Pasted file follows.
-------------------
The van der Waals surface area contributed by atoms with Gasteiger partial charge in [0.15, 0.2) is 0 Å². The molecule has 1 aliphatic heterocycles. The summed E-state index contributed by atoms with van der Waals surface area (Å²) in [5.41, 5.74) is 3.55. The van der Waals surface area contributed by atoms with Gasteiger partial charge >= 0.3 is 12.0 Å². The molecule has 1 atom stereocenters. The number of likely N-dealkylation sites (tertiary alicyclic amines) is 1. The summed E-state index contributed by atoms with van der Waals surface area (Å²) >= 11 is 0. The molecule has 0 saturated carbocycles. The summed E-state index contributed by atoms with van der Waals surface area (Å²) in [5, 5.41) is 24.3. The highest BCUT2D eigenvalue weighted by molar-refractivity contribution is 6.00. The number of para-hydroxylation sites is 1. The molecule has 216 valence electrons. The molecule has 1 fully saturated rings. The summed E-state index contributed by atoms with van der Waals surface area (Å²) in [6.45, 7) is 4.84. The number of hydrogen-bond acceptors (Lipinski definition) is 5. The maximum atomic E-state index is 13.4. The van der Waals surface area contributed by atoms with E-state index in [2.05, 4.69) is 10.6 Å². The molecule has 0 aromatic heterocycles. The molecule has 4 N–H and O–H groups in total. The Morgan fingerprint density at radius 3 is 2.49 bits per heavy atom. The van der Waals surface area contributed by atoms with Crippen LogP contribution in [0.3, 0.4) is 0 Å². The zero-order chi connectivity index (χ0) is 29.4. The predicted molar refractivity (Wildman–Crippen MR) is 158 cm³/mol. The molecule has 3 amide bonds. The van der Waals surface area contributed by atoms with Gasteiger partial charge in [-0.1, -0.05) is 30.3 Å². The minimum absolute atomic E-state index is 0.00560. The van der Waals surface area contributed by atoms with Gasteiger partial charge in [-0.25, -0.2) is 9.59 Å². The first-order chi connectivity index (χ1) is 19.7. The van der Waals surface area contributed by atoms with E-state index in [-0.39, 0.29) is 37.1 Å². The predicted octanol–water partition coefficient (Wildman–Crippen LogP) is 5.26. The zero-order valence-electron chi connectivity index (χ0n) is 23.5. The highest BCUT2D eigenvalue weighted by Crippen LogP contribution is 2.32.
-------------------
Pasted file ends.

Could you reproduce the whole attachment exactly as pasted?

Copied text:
The van der Waals surface area contributed by atoms with Gasteiger partial charge in [0.15, 0.2) is 0 Å². The molecule has 1 aliphatic heterocycles. The summed E-state index contributed by atoms with van der Waals surface area (Å²) in [5.41, 5.74) is 3.55. The van der Waals surface area contributed by atoms with Gasteiger partial charge >= 0.3 is 12.0 Å². The molecule has 1 atom stereocenters. The number of likely N-dealkylation sites (tertiary alicyclic amines) is 1. The summed E-state index contributed by atoms with van der Waals surface area (Å²) >= 11 is 0. The molecule has 0 saturated carbocycles. The summed E-state index contributed by atoms with van der Waals surface area (Å²) in [5, 5.41) is 24.3. The highest BCUT2D eigenvalue weighted by molar-refractivity contribution is 6.00. The number of para-hydroxylation sites is 1. The molecule has 216 valence electrons. The molecule has 1 fully saturated rings. The summed E-state index contributed by atoms with van der Waals surface area (Å²) in [6.45, 7) is 4.84. The number of hydrogen-bond acceptors (Lipinski definition) is 5. The maximum atomic E-state index is 13.4. The van der Waals surface area contributed by atoms with E-state index in [2.05, 4.69) is 10.6 Å². The molecule has 0 aromatic heterocycles. The molecule has 4 N–H and O–H groups in total. The Morgan fingerprint density at radius 3 is 2.49 bits per heavy atom. The van der Waals surface area contributed by atoms with Crippen LogP contribution in [0.3, 0.4) is 0 Å². The zero-order chi connectivity index (χ0) is 29.4. The predicted molar refractivity (Wildman–Crippen MR) is 158 cm³/mol. The molecule has 3 amide bonds. The van der Waals surface area contributed by atoms with Gasteiger partial charge in [-0.1, -0.05) is 30.3 Å². The minimum absolute atomic E-state index is 0.00560. The van der Waals surface area contributed by atoms with Gasteiger partial charge in [-0.25, -0.2) is 9.59 Å². The first-order chi connectivity index (χ1) is 19.7. The van der Waals surface area contributed by atoms with E-state index in [-0.39, 0.29) is 37.1 Å². The predicted octanol–water partition coefficient (Wildman–Crippen LogP) is 5.26. The zero-order valence-electron chi connectivity index (χ0n) is 23.5. The highest BCUT2D eigenvalue weighted by Crippen LogP contribution is 2.32.